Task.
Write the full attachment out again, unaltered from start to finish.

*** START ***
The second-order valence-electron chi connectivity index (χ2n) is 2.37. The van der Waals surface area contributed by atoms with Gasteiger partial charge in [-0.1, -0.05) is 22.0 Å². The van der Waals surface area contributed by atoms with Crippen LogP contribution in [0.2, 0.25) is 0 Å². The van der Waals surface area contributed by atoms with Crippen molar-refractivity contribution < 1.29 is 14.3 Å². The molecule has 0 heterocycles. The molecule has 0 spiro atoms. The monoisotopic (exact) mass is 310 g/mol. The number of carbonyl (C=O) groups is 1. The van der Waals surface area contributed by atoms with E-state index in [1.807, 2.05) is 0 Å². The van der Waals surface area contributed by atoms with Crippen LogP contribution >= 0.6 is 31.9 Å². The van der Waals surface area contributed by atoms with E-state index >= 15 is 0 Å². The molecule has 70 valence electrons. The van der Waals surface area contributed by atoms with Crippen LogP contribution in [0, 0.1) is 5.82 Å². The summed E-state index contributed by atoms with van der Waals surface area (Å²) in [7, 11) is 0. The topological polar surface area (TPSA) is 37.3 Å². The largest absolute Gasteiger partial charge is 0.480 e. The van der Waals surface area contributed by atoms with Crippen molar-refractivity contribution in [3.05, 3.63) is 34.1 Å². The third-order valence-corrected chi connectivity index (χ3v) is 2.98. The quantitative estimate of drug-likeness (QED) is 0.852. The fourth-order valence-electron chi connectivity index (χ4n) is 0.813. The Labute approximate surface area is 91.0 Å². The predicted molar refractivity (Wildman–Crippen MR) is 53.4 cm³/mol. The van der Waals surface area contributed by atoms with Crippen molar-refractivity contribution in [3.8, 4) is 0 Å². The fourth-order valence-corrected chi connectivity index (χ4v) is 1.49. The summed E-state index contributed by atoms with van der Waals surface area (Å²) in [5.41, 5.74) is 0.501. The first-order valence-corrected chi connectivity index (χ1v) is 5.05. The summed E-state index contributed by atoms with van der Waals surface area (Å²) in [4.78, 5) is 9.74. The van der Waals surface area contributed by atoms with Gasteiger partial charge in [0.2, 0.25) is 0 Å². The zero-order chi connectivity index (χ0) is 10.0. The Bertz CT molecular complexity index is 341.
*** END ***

The second-order valence-electron chi connectivity index (χ2n) is 2.37. The van der Waals surface area contributed by atoms with Gasteiger partial charge in [-0.1, -0.05) is 22.0 Å². The van der Waals surface area contributed by atoms with Crippen LogP contribution in [0.2, 0.25) is 0 Å². The van der Waals surface area contributed by atoms with Crippen molar-refractivity contribution < 1.29 is 14.3 Å². The molecule has 0 heterocycles. The molecule has 0 spiro atoms. The monoisotopic (exact) mass is 310 g/mol. The number of carbonyl (C=O) groups is 1. The van der Waals surface area contributed by atoms with E-state index in [1.807, 2.05) is 0 Å². The van der Waals surface area contributed by atoms with Crippen LogP contribution >= 0.6 is 31.9 Å². The van der Waals surface area contributed by atoms with E-state index >= 15 is 0 Å². The molecule has 70 valence electrons. The van der Waals surface area contributed by atoms with Crippen LogP contribution in [0, 0.1) is 5.82 Å². The summed E-state index contributed by atoms with van der Waals surface area (Å²) in [7, 11) is 0. The topological polar surface area (TPSA) is 37.3 Å². The largest absolute Gasteiger partial charge is 0.480 e. The van der Waals surface area contributed by atoms with Crippen molar-refractivity contribution in [3.05, 3.63) is 34.1 Å². The third-order valence-corrected chi connectivity index (χ3v) is 2.98. The quantitative estimate of drug-likeness (QED) is 0.852. The fourth-order valence-electron chi connectivity index (χ4n) is 0.813. The Labute approximate surface area is 91.0 Å². The predicted molar refractivity (Wildman–Crippen MR) is 53.4 cm³/mol. The van der Waals surface area contributed by atoms with Crippen molar-refractivity contribution in [3.8, 4) is 0 Å². The fourth-order valence-corrected chi connectivity index (χ4v) is 1.49. The summed E-state index contributed by atoms with van der Waals surface area (Å²) in [5.41, 5.74) is 0.501. The first-order valence-corrected chi connectivity index (χ1v) is 5.05. The summed E-state index contributed by atoms with van der Waals surface area (Å²) in [4.78, 5) is 9.74. The van der Waals surface area contributed by atoms with Gasteiger partial charge in [0.2, 0.25) is 0 Å². The zero-order chi connectivity index (χ0) is 10.0. The Bertz CT molecular complexity index is 341.